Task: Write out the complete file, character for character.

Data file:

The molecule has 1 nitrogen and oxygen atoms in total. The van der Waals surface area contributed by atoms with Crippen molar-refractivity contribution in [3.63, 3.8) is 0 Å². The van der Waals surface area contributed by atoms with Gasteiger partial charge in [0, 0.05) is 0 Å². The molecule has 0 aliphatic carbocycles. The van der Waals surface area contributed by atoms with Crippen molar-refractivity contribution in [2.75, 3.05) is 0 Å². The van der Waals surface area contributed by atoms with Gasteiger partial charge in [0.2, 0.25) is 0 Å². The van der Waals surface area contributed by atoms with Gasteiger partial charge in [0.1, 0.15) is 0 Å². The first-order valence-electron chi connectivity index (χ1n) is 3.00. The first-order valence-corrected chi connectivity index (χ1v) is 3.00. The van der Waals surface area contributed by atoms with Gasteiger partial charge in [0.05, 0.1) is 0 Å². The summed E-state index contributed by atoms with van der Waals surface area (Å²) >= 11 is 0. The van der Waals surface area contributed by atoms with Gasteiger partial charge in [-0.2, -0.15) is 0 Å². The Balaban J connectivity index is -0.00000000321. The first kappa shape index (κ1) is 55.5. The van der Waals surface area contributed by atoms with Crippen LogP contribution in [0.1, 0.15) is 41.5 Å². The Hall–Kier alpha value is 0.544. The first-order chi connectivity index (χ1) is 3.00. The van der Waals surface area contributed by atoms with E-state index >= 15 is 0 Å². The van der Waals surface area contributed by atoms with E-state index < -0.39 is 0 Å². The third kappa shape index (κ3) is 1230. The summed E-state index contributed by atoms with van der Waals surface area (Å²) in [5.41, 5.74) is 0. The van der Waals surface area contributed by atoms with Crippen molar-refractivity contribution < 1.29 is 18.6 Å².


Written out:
The molecule has 1 nitrogen and oxygen atoms in total. The van der Waals surface area contributed by atoms with Crippen molar-refractivity contribution in [3.63, 3.8) is 0 Å². The van der Waals surface area contributed by atoms with Gasteiger partial charge in [0, 0.05) is 0 Å². The molecule has 0 aliphatic carbocycles. The van der Waals surface area contributed by atoms with Crippen molar-refractivity contribution in [2.75, 3.05) is 0 Å². The van der Waals surface area contributed by atoms with Gasteiger partial charge in [0.2, 0.25) is 0 Å². The van der Waals surface area contributed by atoms with Gasteiger partial charge in [0.1, 0.15) is 0 Å². The first-order valence-electron chi connectivity index (χ1n) is 3.00. The first-order valence-corrected chi connectivity index (χ1v) is 3.00. The van der Waals surface area contributed by atoms with Gasteiger partial charge in [0.05, 0.1) is 0 Å². The summed E-state index contributed by atoms with van der Waals surface area (Å²) >= 11 is 0. The van der Waals surface area contributed by atoms with Gasteiger partial charge in [-0.2, -0.15) is 0 Å². The Balaban J connectivity index is -0.00000000321. The first kappa shape index (κ1) is 55.5. The van der Waals surface area contributed by atoms with Crippen LogP contribution in [0.1, 0.15) is 41.5 Å². The Hall–Kier alpha value is 0.544. The first-order chi connectivity index (χ1) is 3.00. The van der Waals surface area contributed by atoms with E-state index >= 15 is 0 Å². The van der Waals surface area contributed by atoms with E-state index < -0.39 is 0 Å². The third kappa shape index (κ3) is 1230. The summed E-state index contributed by atoms with van der Waals surface area (Å²) in [5.41, 5.74) is 0. The van der Waals surface area contributed by atoms with Crippen molar-refractivity contribution < 1.29 is 18.6 Å².